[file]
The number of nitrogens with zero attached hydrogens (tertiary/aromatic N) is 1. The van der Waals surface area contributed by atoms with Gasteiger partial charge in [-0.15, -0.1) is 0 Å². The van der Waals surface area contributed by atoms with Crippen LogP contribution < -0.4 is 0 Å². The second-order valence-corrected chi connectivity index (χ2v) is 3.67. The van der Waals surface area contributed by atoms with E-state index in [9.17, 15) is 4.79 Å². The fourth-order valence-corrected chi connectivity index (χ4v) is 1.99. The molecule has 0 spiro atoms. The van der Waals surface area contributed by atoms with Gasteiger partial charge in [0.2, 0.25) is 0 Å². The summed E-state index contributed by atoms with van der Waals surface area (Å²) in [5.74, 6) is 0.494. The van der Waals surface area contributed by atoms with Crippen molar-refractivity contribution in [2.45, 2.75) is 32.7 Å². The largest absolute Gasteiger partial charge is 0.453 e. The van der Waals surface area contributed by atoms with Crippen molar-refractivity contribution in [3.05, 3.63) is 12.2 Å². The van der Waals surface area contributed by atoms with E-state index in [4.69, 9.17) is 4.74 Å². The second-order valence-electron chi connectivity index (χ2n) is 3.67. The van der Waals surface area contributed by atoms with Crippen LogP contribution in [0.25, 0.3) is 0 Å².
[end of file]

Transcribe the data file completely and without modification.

The number of nitrogens with zero attached hydrogens (tertiary/aromatic N) is 1. The van der Waals surface area contributed by atoms with Gasteiger partial charge in [-0.15, -0.1) is 0 Å². The van der Waals surface area contributed by atoms with Crippen LogP contribution < -0.4 is 0 Å². The second-order valence-corrected chi connectivity index (χ2v) is 3.67. The van der Waals surface area contributed by atoms with E-state index in [9.17, 15) is 4.79 Å². The fourth-order valence-corrected chi connectivity index (χ4v) is 1.99. The molecule has 0 spiro atoms. The van der Waals surface area contributed by atoms with Gasteiger partial charge in [0.2, 0.25) is 0 Å². The summed E-state index contributed by atoms with van der Waals surface area (Å²) in [5.74, 6) is 0.494. The van der Waals surface area contributed by atoms with Crippen molar-refractivity contribution in [2.45, 2.75) is 32.7 Å². The largest absolute Gasteiger partial charge is 0.453 e. The van der Waals surface area contributed by atoms with Crippen molar-refractivity contribution in [3.05, 3.63) is 12.2 Å². The van der Waals surface area contributed by atoms with E-state index in [4.69, 9.17) is 4.74 Å². The second-order valence-electron chi connectivity index (χ2n) is 3.67. The van der Waals surface area contributed by atoms with Crippen LogP contribution in [0.25, 0.3) is 0 Å².